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Messages - neptune

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1
General Mach Discussion / Re: Y-axis "creep"
« on: December 29, 2011, 04:20:14 AM »
Yes, config, ports and pins, motor outputs. Make sure that all your axis motors (X, Y & Z) step and direction, are either all active high or all active low.

I have found that if you have a mixture of some active high and some active low, it results in the creep which you are seeing.

Neptune

2
General Mach Discussion / Re: Y-axis "creep"
« on: December 26, 2011, 04:49:57 AM »
I have had this problem in the past. Solved it by changing the active hi/lo on the affected drive.

Neptune

3
General Mach Discussion / Re: Safety First
« on: July 10, 2011, 10:19:38 AM »
Thanks for all your comments.

Jeff, it is a bad idea to have a shelf behind the lathe. It's just that in a home workshop many of us are limited for space and there is a temptation to use every available bit of wall, but it has made me think about re-arranging things.

Sam makes a good point.

Quote
Actually being able to focus your mind into hitting the E-stop in a time of panic is no easy feat.

When these things happen, your brain seems to work in slow motion. You are thinking, how do I stop this thing - oh yeah, hit the big red switch. You don't want to be thinking, where did I put the mouse when it was in the way just now, why is the mouse pad cluttered up with tools so that I can't move it, why can't I see the monitor from where I am trapped or why has Mach chosen this moment to freeze, etc, etc.

Seconds really count in such circumstances.

Thanks again
Neptune

4
General Mach Discussion / Safety First
« on: July 07, 2011, 01:13:49 PM »
Hi Guys

Having just read a recent post about operating Estop button with mouse, I thought I would add my advice to that of many others who say that you really must have a hard wired emergency stop switch which is easily accessible, cuts off all power to spindle and drives and is independent of software.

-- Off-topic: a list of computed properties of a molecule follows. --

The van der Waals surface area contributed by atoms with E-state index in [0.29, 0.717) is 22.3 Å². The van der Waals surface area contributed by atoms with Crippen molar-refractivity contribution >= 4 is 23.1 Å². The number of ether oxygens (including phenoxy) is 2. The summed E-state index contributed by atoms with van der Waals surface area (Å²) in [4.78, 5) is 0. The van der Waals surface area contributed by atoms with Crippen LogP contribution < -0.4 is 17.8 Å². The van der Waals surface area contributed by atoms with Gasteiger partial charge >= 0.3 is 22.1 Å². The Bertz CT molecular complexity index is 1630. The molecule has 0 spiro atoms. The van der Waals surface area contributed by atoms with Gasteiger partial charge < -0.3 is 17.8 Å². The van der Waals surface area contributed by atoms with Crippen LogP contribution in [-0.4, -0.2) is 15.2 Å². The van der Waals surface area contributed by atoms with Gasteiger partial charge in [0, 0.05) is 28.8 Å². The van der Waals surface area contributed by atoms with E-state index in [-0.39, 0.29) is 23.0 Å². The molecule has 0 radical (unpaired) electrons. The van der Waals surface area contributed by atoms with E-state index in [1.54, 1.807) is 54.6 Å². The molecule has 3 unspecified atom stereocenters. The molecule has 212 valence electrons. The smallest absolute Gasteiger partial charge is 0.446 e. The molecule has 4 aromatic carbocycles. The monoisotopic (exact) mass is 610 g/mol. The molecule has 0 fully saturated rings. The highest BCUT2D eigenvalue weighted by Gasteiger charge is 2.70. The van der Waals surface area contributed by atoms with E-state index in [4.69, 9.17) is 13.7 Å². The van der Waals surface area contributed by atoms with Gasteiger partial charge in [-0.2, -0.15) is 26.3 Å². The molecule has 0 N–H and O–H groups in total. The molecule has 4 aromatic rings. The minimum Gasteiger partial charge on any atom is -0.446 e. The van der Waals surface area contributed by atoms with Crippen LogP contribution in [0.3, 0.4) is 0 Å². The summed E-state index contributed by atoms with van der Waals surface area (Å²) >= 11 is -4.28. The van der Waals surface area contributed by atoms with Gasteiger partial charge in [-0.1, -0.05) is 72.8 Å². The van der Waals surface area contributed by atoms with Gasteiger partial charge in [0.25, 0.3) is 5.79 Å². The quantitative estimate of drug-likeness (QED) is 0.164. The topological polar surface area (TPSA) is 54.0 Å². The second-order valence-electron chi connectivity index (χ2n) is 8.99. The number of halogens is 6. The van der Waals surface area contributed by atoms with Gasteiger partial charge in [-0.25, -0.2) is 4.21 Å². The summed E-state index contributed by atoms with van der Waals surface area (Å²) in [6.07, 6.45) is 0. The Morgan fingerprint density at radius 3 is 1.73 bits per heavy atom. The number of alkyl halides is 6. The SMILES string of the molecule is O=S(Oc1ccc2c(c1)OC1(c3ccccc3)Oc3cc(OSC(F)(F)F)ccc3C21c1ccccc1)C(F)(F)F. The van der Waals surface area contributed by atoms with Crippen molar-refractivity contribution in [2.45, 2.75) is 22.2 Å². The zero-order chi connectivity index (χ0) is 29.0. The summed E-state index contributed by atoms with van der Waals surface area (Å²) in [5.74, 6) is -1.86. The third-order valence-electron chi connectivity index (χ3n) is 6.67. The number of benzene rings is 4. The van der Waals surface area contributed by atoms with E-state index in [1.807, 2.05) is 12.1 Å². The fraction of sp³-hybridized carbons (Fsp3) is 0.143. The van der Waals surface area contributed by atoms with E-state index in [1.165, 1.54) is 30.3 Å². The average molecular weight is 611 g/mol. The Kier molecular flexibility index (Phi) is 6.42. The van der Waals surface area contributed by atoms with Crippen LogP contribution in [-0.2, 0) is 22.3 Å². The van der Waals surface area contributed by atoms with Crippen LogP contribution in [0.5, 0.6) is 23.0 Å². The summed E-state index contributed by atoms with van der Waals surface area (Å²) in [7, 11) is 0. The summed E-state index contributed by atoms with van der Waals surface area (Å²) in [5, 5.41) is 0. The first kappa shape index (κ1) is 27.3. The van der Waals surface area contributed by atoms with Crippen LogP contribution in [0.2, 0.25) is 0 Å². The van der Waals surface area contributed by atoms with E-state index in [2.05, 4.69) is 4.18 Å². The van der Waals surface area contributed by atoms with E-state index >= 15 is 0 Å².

I have 30 odd years experience as a machinist and should really know better, but we all do stupid things sometimes. The other day i was turning a large piece of bar in the lathe. The chuck jaws were protruding well beyond the diameter of the chuck which was peventing me from fully closing the chuck guard. I was in low gear running only at about 100 RPM, but with lots of torque.

As I reached over the lathe to get something from a shelf, my Teeshirt slipped out of my waistband and was immediately caught up in the jaws of the chuck. This twisted me around and pulled me down towards the ground with the chuck jaws pounding against my back. I aimed a good hard blow at the mushroom switch which is my emergency stop button and all power was immediately disconnected. Unfortunately, in my panic I slammed my knee into the machine. The result of all this was a badly bruised back, a broken leg and 3 days in hospital.

However if I had to rely on getting to the mouse and finding the Estop icon on the screen, it could have been a lot worse. Experienced machinists will know that you should not wear loose clothing whilst operating machinery. It is also not a good idea to reach over moving machinery, but above all you need a reliable way of stopping the machine quickly in the avent of an emergency.

I hope my experiance may be of benefit to newcommers to machining and perhaps just a reminder to everyone else.

Neptune

5
SmoothStepper USB / Re: MDI
« on: May 26, 2011, 01:01:51 PM »